People often reduce estate planning to the creation of a last will, but in reality, there are many different legal tools in the toolkit that estate planning lawyers can utilize. The proper course of action will depend upon the circumstances.
This is why we place an emphasis on personalized attention when we work with clients. We gain an understanding of your unique situation and your estate planning goals, and we provide the appropriate solutions. Let’s look at a couple of the scenarios that can call for the implementation of somewhat advanced estate planning techniques.
Estate Tax Strategy for Non-Citizen Spouses
People that have enjoyed significant financial success may be faced with estate tax exposure. At the time of this writing in 2019, the estate tax exclusion is $11.4 million. This is the amount that can be transferred before the estate tax would kick in. It carries a 40 percent maximum rate, so it can take a very significant bite out of your legacy if the value of your estate is in taxable territory.
The estate tax is potentially applicable on asset transfers to any and all family members with one exception. If you are married, and your spouse is a citizen of the United States, you can take advantage of the unlimited marital estate tax deduction.
This allows you to leave unlimited assets to your spouse free of the estate tax. Now that the federal government recognizes same-sex marriages, as long as you are legally married, you can take advantage of this marital deduction, regardless of orientation.
Getting back to citizenship, the estate tax, and asset transfers to your spouse, there is a solution in the form of a qualified domestic trust (QDOT). To implement this strategy, you convey assets into the trust. Your spouse would be the first beneficiary, and you would also name secondary beneficiaries (such as your children).
The trustee that you name in the trust agreement would be empowered to distribute the earnings from the trust to your spouse throughout the rest of his or her life. These distributions would be subject to regular income taxes, but the estate tax would not be applicable.
If the trustee was to distribute any part of the principal to the beneficiary for some reason, the estate tax would be a factor. However, it is possible to request a hardship exemption from the Internal Revenue Service.
After the death of the first beneficiary, the secondary beneficiaries would assume ownership of the remainder in the trust. The estate tax could be applied then if the value of the estate was in excess of the estate tax exclusion that was in place at that time.
Qualified Terminable Interest Property Trusts
Another type of trust that can be the ideal solution when certain circumstances exist is the qualified terminable interest property trust (QTIP). Though this type of trust does not necessarily have anything to do with estate tax efficiency or non-citizen status, there are some similarities between a QTIP and a QDOT.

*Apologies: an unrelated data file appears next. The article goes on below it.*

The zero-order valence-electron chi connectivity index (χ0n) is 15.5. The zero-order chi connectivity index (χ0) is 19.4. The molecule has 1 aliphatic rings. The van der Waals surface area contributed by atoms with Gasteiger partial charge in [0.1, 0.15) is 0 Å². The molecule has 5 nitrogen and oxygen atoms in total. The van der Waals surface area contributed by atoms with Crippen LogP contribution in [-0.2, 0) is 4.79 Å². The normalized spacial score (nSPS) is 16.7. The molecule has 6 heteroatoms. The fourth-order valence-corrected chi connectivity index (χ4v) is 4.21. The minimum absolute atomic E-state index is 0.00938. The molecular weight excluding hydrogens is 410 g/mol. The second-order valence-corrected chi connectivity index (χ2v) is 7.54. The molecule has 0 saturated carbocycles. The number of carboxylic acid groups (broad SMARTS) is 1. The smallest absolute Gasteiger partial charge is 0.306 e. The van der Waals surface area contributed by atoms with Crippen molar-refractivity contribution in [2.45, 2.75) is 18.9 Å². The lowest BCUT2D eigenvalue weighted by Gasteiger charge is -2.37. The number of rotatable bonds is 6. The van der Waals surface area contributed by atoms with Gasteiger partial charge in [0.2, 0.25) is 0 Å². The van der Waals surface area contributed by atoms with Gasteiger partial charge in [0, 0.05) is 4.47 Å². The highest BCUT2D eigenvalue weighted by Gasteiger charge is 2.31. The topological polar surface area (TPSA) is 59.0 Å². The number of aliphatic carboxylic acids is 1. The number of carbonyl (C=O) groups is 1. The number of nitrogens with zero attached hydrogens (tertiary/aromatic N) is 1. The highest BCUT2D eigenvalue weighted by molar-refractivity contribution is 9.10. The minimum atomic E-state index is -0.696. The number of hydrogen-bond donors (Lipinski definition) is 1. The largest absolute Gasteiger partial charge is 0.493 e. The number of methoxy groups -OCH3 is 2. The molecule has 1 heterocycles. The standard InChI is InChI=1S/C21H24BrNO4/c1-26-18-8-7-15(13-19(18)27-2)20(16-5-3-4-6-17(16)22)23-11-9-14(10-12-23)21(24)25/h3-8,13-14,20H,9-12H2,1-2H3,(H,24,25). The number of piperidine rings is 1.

Qualified terminable interest property trusts are often utilized by individuals that are getting remarried that want to protect inheritances that they will be leaving to children from previous marriages. In the same manner as the qualified domestic trust, assets are conveyed into the device, and the spouse of the trust creator or grantor is named the first beneficiary. The children of the grantor would be the successor beneficiaries.
The trustee can distribute the trust’s earnings to the surviving spouse after the death of the grantor of the trust. In addition to this, the survivor can also utilize property that has been placed into the trust, like homes and motor vehicles. However, the beneficiary designations can never be changed. After the death of the first beneficiary, the successor beneficiaries would assume ownership of the trust.
Attend One of Our Free Seminars!
We place an emphasis on education. You can learn a lot if you visit this blog often, and there are other resources on our website. In addition to the written materials, we go the extra mile in another very significant way.
Our estate planning lawyers regularly schedule informative seminars that are open to the public, and there is no admission charge. There are multiple sessions scheduled over the coming weeks, so you will definitely be able to find a seminar that fits into your schedule. If you are ready to reserve your seat, click the following link and follow the simple instructions: Los Angeles, CA Estate Planning Seminars.